It's a big week in the Supreme Court for church-state argument. In addition to tomorrow's hearing in the Arizona tuition tax credit challenge, this morning the court heard Sossamon v. Texas, a case involving an inmate's ability to sue for money damages when their religious freedom rights have been violated under RLUIPA. The Baptist Joint Committee filed a brief arguing for the importance of being allowed to ask for damages.

Lyle Denniston previews the case at SCOTUSblog:

There is no question, in the Sossamon case, that, in passing the 2000 civil rights law to protect the religious rights of individuals kept in state institutions like prisons, Congress had the constitutional authority to pass such a law.  It had found, after a three-year investigation, that indifference, ignorance, bigotry or simple lack of resources had led to sometimes serious restrictions on the religious practices of prisoners or patients in state institutions.  Congress, in the RLUIPA law, linked the duty to protect religious freedom and practices to states’ receipt of federal funds.  The Spending Clause was thus one source of its authority to pass that law..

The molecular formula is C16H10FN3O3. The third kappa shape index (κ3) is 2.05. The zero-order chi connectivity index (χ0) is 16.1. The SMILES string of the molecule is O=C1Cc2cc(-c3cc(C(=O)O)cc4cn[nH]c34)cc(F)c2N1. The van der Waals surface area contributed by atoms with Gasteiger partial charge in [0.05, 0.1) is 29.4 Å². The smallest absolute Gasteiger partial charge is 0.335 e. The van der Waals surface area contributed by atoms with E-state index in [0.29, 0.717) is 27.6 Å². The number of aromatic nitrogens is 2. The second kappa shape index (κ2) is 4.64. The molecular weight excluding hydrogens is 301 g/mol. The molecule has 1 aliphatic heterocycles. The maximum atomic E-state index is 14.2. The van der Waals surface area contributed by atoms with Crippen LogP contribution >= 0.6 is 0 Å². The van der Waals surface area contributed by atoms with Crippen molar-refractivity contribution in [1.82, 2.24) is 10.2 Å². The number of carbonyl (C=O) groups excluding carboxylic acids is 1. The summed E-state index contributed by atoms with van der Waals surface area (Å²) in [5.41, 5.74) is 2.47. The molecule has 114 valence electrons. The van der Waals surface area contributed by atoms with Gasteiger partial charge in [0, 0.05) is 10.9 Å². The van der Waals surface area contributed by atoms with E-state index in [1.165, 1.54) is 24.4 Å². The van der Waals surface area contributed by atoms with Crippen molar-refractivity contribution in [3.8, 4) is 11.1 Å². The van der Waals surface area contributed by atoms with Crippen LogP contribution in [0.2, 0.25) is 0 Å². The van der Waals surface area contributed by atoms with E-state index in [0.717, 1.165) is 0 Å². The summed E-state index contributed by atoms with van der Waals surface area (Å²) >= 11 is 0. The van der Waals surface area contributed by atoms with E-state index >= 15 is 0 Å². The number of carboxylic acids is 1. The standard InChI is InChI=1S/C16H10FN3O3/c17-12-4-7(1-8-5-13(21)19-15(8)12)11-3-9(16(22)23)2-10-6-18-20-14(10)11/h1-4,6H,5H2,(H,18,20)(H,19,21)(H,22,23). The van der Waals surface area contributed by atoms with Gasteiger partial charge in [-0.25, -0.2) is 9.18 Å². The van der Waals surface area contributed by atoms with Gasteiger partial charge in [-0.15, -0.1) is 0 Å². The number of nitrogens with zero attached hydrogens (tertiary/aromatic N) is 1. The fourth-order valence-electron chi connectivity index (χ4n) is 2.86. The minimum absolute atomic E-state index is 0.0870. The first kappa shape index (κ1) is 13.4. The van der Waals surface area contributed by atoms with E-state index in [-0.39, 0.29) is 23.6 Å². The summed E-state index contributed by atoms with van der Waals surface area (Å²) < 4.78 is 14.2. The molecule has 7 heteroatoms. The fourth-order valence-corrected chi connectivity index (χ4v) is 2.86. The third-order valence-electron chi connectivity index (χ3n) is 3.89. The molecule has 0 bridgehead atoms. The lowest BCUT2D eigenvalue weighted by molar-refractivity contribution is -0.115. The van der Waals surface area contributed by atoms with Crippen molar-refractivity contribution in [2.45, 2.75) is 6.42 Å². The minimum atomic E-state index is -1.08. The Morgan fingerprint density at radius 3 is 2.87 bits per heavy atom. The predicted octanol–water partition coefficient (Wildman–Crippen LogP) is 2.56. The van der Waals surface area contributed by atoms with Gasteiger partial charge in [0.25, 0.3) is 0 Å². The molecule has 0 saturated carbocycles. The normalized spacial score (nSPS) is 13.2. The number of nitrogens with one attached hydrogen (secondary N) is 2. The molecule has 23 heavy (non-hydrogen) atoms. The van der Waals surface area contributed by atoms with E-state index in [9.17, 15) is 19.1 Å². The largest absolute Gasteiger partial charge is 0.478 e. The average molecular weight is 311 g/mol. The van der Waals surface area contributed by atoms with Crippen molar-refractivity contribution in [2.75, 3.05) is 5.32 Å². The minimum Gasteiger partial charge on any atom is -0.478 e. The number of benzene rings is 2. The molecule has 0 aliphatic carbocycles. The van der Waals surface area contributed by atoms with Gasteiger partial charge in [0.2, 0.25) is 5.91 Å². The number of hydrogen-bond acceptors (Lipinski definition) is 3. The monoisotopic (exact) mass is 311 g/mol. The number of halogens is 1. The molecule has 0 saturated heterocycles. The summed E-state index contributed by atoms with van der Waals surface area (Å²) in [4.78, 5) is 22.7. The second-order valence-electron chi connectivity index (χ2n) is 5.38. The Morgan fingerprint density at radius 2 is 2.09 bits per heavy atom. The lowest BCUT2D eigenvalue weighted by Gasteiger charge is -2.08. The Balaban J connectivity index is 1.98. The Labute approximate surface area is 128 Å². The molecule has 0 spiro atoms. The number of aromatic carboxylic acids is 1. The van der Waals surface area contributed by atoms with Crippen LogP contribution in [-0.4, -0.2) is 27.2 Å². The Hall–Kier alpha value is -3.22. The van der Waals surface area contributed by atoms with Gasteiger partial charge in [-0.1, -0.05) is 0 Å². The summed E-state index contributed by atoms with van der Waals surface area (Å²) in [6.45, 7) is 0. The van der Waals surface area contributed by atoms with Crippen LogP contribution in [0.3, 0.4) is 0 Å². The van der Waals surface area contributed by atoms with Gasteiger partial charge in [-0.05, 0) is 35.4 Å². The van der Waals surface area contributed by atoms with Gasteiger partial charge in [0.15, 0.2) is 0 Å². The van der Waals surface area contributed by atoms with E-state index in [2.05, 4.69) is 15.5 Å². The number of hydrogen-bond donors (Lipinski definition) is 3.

Congress also decided that, in addition to federal government enforcement of those rights, it would allow private individuals — prisoners and patients, as examples — to file lawsuits claiming violation of their RLUIPA rights.  Again, creating that right is a power that Congress has.   And, in allowing such lawsuits against states or state officials, and local governments and local officials, Congress said that the remedies for violations could include “appropriate relief.”  It did not define that phrase explicitly, however.

And out of that lack of definition has emerged the Sossamon case.

[UPDATE: You can read a transcript of today's Supreme Court oral argument here (pdf).]